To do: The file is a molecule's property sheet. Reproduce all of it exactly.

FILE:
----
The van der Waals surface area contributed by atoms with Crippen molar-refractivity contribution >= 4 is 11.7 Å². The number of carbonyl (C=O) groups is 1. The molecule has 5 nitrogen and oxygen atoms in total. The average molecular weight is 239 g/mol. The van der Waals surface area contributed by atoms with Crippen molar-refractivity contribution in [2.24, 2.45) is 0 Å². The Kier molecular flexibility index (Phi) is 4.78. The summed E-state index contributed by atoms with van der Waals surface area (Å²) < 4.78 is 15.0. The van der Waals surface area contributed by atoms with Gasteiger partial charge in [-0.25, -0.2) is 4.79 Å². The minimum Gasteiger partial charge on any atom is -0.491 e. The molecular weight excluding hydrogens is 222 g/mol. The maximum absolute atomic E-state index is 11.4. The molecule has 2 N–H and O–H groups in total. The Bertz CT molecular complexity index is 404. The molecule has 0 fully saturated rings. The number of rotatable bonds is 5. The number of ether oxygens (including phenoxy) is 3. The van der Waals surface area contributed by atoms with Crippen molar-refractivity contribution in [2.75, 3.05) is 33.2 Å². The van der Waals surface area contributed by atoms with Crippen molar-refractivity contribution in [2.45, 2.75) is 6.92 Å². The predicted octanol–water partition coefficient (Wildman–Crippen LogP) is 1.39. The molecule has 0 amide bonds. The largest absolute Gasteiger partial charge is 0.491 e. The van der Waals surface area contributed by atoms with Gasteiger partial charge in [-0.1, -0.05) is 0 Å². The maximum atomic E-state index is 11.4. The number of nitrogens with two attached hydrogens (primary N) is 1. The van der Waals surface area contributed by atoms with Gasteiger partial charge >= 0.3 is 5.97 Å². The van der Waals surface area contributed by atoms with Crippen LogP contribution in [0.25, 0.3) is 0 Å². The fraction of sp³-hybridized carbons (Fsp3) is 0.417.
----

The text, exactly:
The van der Waals surface area contributed by atoms with Crippen molar-refractivity contribution >= 4 is 11.7 Å². The number of carbonyl (C=O) groups is 1. The molecule has 5 nitrogen and oxygen atoms in total. The average molecular weight is 239 g/mol. The van der Waals surface area contributed by atoms with Crippen molar-refractivity contribution in [2.24, 2.45) is 0 Å². The Kier molecular flexibility index (Phi) is 4.78. The summed E-state index contributed by atoms with van der Waals surface area (Å²) < 4.78 is 15.0. The van der Waals surface area contributed by atoms with Gasteiger partial charge in [-0.25, -0.2) is 4.79 Å². The minimum Gasteiger partial charge on any atom is -0.491 e. The molecular weight excluding hydrogens is 222 g/mol. The maximum absolute atomic E-state index is 11.4. The molecule has 2 N–H and O–H groups in total. The Bertz CT molecular complexity index is 404. The molecule has 0 fully saturated rings. The number of rotatable bonds is 5. The number of ether oxygens (including phenoxy) is 3. The van der Waals surface area contributed by atoms with Crippen molar-refractivity contribution in [2.75, 3.05) is 33.2 Å². The van der Waals surface area contributed by atoms with Crippen molar-refractivity contribution in [2.45, 2.75) is 6.92 Å². The predicted octanol–water partition coefficient (Wildman–Crippen LogP) is 1.39. The molecule has 0 amide bonds. The largest absolute Gasteiger partial charge is 0.491 e. The van der Waals surface area contributed by atoms with Gasteiger partial charge in [-0.1, -0.05) is 0 Å². The maximum atomic E-state index is 11.4. The number of nitrogens with two attached hydrogens (primary N) is 1. The van der Waals surface area contributed by atoms with Gasteiger partial charge >= 0.3 is 5.97 Å². The van der Waals surface area contributed by atoms with Crippen LogP contribution in [0.25, 0.3) is 0 Å². The fraction of sp³-hybridized carbons (Fsp3) is 0.417.